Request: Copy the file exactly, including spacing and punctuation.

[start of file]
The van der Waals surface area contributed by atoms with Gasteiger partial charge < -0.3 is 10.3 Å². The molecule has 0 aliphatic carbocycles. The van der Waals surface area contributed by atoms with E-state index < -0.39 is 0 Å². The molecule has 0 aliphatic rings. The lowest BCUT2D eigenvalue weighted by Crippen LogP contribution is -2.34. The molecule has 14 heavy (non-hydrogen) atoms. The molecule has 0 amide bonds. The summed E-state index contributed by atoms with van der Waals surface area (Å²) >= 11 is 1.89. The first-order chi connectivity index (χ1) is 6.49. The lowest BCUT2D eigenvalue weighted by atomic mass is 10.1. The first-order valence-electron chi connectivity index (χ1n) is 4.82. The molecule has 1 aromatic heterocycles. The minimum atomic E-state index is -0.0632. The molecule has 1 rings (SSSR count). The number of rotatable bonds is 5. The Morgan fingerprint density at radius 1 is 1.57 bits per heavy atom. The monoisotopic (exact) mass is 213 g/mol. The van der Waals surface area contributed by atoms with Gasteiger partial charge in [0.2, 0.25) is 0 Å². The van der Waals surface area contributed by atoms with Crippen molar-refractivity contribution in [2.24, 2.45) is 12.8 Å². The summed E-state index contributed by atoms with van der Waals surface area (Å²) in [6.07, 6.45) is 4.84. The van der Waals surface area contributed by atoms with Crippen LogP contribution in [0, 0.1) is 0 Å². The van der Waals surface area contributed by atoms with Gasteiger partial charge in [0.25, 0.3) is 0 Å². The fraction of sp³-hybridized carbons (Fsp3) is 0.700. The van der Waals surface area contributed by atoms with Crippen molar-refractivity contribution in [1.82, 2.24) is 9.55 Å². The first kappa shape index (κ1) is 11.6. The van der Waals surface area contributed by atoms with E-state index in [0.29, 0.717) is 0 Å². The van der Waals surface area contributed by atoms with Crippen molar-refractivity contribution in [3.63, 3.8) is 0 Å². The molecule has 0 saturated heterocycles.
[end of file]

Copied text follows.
The van der Waals surface area contributed by atoms with Gasteiger partial charge < -0.3 is 10.3 Å². The molecule has 0 aliphatic carbocycles. The van der Waals surface area contributed by atoms with E-state index < -0.39 is 0 Å². The molecule has 0 aliphatic rings. The lowest BCUT2D eigenvalue weighted by Crippen LogP contribution is -2.34. The molecule has 14 heavy (non-hydrogen) atoms. The molecule has 0 amide bonds. The summed E-state index contributed by atoms with van der Waals surface area (Å²) >= 11 is 1.89. The first-order chi connectivity index (χ1) is 6.49. The lowest BCUT2D eigenvalue weighted by atomic mass is 10.1. The first-order valence-electron chi connectivity index (χ1n) is 4.82. The molecule has 1 aromatic heterocycles. The minimum atomic E-state index is -0.0632. The molecule has 1 rings (SSSR count). The number of rotatable bonds is 5. The Morgan fingerprint density at radius 1 is 1.57 bits per heavy atom. The monoisotopic (exact) mass is 213 g/mol. The van der Waals surface area contributed by atoms with Gasteiger partial charge in [0.2, 0.25) is 0 Å². The van der Waals surface area contributed by atoms with Crippen molar-refractivity contribution in [2.24, 2.45) is 12.8 Å². The summed E-state index contributed by atoms with van der Waals surface area (Å²) in [6.07, 6.45) is 4.84. The van der Waals surface area contributed by atoms with Crippen LogP contribution in [0, 0.1) is 0 Å². The van der Waals surface area contributed by atoms with Gasteiger partial charge in [0.25, 0.3) is 0 Å². The fraction of sp³-hybridized carbons (Fsp3) is 0.700. The van der Waals surface area contributed by atoms with Crippen molar-refractivity contribution in [1.82, 2.24) is 9.55 Å². The first kappa shape index (κ1) is 11.6. The van der Waals surface area contributed by atoms with E-state index in [0.29, 0.717) is 0 Å². The van der Waals surface area contributed by atoms with Crippen molar-refractivity contribution in [3.63, 3.8) is 0 Å². The molecule has 0 saturated heterocycles.